The movie is basically structured along the lines of any bio, but it's hardly interested in private life. Early on, on Long Island, young Andy would much rather perform for the wall of his bedroom than for civilization, and his dad (Gerry Becker) encourages him to seek an audience. We cut to late teenage Andy (Carrey) on stage at an improv joint, and that's it for childhood influences.

So uninterested in private life is the film that Kaufman's onetime wrestling opponent and later girlfriend Lynne Margulies (Courtney Love) is the most insubstantial character in the film. She's just sort of a hanger-on, who coos googily-eyed over Kaufman, but seems to have no impact on his life or the film. When Courtney Love makes no impression, there's some weird mojo going on!

The movie invests more of its time in the relationship between Kaufman and his buddy and co-writer Bob Zmuda (Paul Giamatti) than in ostensible girlfriend Margulies, and it treats their custodianship of their fictitious and tiring alter-ego character Tony Clifton with annoying reverence. But what Forman really loves is inside stuff: careers, agents, creative decisions, the whole culture of celebrity and stardom. He treats all this as if it matters.

Danny DeVito appears as George Shapiro, the agent whose sponsorship got Andy out of coffeehouses and into the big time. George fancied that he got it, that Andy represented a certain kind of way-out-there hipness, and convinced others, such as Lorne Michaels of "Saturday Night Live" and the producers of "Taxi," where, to the fury of the professionals of the cast (they appear gamely as their younger selves), his "foreign man" became the most popular thing on the show, even as Andy grew into more of a prima donna and into utter contempt for foreign man.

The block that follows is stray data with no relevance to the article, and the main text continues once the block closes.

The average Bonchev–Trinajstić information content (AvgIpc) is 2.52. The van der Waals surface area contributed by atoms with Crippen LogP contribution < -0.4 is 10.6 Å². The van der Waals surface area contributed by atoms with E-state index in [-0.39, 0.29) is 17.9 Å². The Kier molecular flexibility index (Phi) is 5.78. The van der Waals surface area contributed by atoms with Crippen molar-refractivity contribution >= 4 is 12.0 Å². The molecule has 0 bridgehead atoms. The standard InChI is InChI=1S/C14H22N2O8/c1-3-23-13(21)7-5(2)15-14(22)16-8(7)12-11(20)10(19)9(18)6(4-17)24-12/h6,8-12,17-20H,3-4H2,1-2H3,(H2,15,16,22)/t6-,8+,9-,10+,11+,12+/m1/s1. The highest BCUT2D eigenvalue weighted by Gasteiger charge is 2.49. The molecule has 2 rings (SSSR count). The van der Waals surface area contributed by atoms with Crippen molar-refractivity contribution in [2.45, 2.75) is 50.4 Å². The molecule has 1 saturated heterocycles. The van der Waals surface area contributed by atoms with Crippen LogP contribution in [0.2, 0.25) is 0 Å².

Somehow, this is less a story than a series of exhibits. It re-creates but never enters, even in Kaufman's strange twilight, beating up women in a wrestling ring and finally getting beaten up by a male wrestler (Jerry Lawler, playing himself as what wrestler wouldn't?) and then being further deconstructed on the David Letterman show, when Lawler smacked him in the face. But the film maintains stoutly that these strange events--they were unsettling, even grotesque when seen originally--were put-ons, part of Kaufman's need to disturb rather than entertain.

Kaufman died young, of cancer; it was a tragedy, but probably a good career move. This movie is a much better monument to him than a dotage spent in the upper left corner (he never would have been in the center) of "Hollywood Squares." Somehow, even in death, he's not someone who inspires much pity or terror, but only bafflement. He's a man who demanded of the universe that it play his game, and in that strange contest he won, and, as this film signifies, is still winning.

Man on the Moon (118 minutes, at area theaters) is rated R for profanity and sexual innuendo.

CAPTION: Shticking with the uncomfortable: Jim Carrey as Andy Kaufman and Courtney Love as Lynne Margulies in "Man on the Moon."

CAPTION: Danny DeVito, left, as Andy Kaufman's manager and Jim Carrey as Kaufman.